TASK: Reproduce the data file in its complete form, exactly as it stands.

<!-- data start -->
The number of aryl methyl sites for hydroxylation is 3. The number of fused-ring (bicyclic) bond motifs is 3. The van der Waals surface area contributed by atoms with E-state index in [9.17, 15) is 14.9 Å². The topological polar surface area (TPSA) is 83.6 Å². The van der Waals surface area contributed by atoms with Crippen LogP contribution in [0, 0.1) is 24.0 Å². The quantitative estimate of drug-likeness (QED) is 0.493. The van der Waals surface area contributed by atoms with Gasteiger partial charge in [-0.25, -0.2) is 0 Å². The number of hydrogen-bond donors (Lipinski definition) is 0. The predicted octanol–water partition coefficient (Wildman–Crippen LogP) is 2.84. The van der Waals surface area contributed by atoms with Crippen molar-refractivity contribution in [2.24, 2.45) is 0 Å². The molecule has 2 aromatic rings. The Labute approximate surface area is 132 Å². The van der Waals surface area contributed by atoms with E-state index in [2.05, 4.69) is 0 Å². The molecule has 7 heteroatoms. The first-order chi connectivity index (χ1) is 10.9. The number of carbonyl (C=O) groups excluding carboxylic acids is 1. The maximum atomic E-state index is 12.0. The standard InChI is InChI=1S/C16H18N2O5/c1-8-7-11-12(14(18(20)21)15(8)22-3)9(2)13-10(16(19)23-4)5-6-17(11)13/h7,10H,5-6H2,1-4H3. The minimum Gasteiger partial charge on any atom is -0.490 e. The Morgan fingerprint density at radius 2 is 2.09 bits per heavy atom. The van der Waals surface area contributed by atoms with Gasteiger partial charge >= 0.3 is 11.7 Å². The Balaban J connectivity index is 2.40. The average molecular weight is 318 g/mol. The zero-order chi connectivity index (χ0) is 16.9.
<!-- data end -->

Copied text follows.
The number of aryl methyl sites for hydroxylation is 3. The number of fused-ring (bicyclic) bond motifs is 3. The van der Waals surface area contributed by atoms with E-state index in [9.17, 15) is 14.9 Å². The topological polar surface area (TPSA) is 83.6 Å². The van der Waals surface area contributed by atoms with Crippen LogP contribution in [0, 0.1) is 24.0 Å². The quantitative estimate of drug-likeness (QED) is 0.493. The van der Waals surface area contributed by atoms with Gasteiger partial charge in [-0.25, -0.2) is 0 Å². The number of hydrogen-bond donors (Lipinski definition) is 0. The predicted octanol–water partition coefficient (Wildman–Crippen LogP) is 2.84. The van der Waals surface area contributed by atoms with Crippen molar-refractivity contribution in [2.24, 2.45) is 0 Å². The molecule has 2 aromatic rings. The Labute approximate surface area is 132 Å². The van der Waals surface area contributed by atoms with E-state index in [2.05, 4.69) is 0 Å². The molecule has 7 heteroatoms. The first-order chi connectivity index (χ1) is 10.9. The number of carbonyl (C=O) groups excluding carboxylic acids is 1. The maximum atomic E-state index is 12.0. The standard InChI is InChI=1S/C16H18N2O5/c1-8-7-11-12(14(18(20)21)15(8)22-3)9(2)13-10(16(19)23-4)5-6-17(11)13/h7,10H,5-6H2,1-4H3. The minimum Gasteiger partial charge on any atom is -0.490 e. The Morgan fingerprint density at radius 2 is 2.09 bits per heavy atom. The van der Waals surface area contributed by atoms with Gasteiger partial charge >= 0.3 is 11.7 Å². The Balaban J connectivity index is 2.40. The average molecular weight is 318 g/mol. The zero-order chi connectivity index (χ0) is 16.9.